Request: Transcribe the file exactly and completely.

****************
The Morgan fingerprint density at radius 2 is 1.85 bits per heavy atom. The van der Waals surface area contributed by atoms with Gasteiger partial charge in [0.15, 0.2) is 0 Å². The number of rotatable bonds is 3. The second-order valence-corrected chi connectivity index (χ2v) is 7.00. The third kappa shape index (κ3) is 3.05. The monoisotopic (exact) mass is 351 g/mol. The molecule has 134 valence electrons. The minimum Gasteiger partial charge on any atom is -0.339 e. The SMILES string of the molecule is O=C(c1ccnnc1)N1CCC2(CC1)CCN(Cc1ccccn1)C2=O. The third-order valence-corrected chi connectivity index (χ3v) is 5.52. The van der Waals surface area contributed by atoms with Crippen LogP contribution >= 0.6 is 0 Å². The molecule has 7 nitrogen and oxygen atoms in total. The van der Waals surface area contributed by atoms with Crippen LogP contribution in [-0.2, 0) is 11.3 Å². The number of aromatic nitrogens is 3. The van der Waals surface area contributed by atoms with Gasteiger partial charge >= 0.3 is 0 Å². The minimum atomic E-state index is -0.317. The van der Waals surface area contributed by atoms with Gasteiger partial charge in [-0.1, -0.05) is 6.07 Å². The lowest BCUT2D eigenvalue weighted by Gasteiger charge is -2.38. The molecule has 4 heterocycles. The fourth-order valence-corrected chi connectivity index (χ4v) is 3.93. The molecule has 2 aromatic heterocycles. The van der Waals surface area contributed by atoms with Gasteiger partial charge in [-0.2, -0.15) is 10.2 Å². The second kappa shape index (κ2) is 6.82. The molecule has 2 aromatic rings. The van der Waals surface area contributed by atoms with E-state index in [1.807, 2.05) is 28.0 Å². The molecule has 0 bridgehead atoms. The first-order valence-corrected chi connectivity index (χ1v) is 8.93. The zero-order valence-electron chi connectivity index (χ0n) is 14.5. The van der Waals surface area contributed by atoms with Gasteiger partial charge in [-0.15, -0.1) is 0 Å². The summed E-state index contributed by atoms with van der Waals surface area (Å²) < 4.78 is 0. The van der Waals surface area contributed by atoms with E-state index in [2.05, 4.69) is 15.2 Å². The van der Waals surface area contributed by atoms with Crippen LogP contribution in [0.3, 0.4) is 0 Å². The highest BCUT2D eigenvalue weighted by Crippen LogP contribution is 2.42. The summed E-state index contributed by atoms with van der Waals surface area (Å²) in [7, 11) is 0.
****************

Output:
The Morgan fingerprint density at radius 2 is 1.85 bits per heavy atom. The van der Waals surface area contributed by atoms with Gasteiger partial charge in [0.15, 0.2) is 0 Å². The number of rotatable bonds is 3. The second-order valence-corrected chi connectivity index (χ2v) is 7.00. The third kappa shape index (κ3) is 3.05. The monoisotopic (exact) mass is 351 g/mol. The molecule has 134 valence electrons. The minimum Gasteiger partial charge on any atom is -0.339 e. The SMILES string of the molecule is O=C(c1ccnnc1)N1CCC2(CC1)CCN(Cc1ccccn1)C2=O. The third-order valence-corrected chi connectivity index (χ3v) is 5.52. The van der Waals surface area contributed by atoms with Crippen LogP contribution >= 0.6 is 0 Å². The molecule has 7 nitrogen and oxygen atoms in total. The van der Waals surface area contributed by atoms with Crippen LogP contribution in [-0.2, 0) is 11.3 Å². The number of aromatic nitrogens is 3. The van der Waals surface area contributed by atoms with Gasteiger partial charge >= 0.3 is 0 Å². The minimum atomic E-state index is -0.317. The van der Waals surface area contributed by atoms with Gasteiger partial charge in [-0.1, -0.05) is 6.07 Å². The lowest BCUT2D eigenvalue weighted by Gasteiger charge is -2.38. The molecule has 4 heterocycles. The fourth-order valence-corrected chi connectivity index (χ4v) is 3.93. The molecule has 2 aromatic heterocycles. The van der Waals surface area contributed by atoms with Gasteiger partial charge in [-0.2, -0.15) is 10.2 Å². The second kappa shape index (κ2) is 6.82. The molecule has 2 aromatic rings. The van der Waals surface area contributed by atoms with E-state index in [1.807, 2.05) is 28.0 Å². The molecule has 0 bridgehead atoms. The first-order valence-corrected chi connectivity index (χ1v) is 8.93. The zero-order valence-electron chi connectivity index (χ0n) is 14.5. The van der Waals surface area contributed by atoms with Gasteiger partial charge in [-0.15, -0.1) is 0 Å². The summed E-state index contributed by atoms with van der Waals surface area (Å²) < 4.78 is 0. The van der Waals surface area contributed by atoms with E-state index in [2.05, 4.69) is 15.2 Å². The van der Waals surface area contributed by atoms with Crippen LogP contribution in [0.3, 0.4) is 0 Å². The highest BCUT2D eigenvalue weighted by Crippen LogP contribution is 2.42. The summed E-state index contributed by atoms with van der Waals surface area (Å²) in [7, 11) is 0.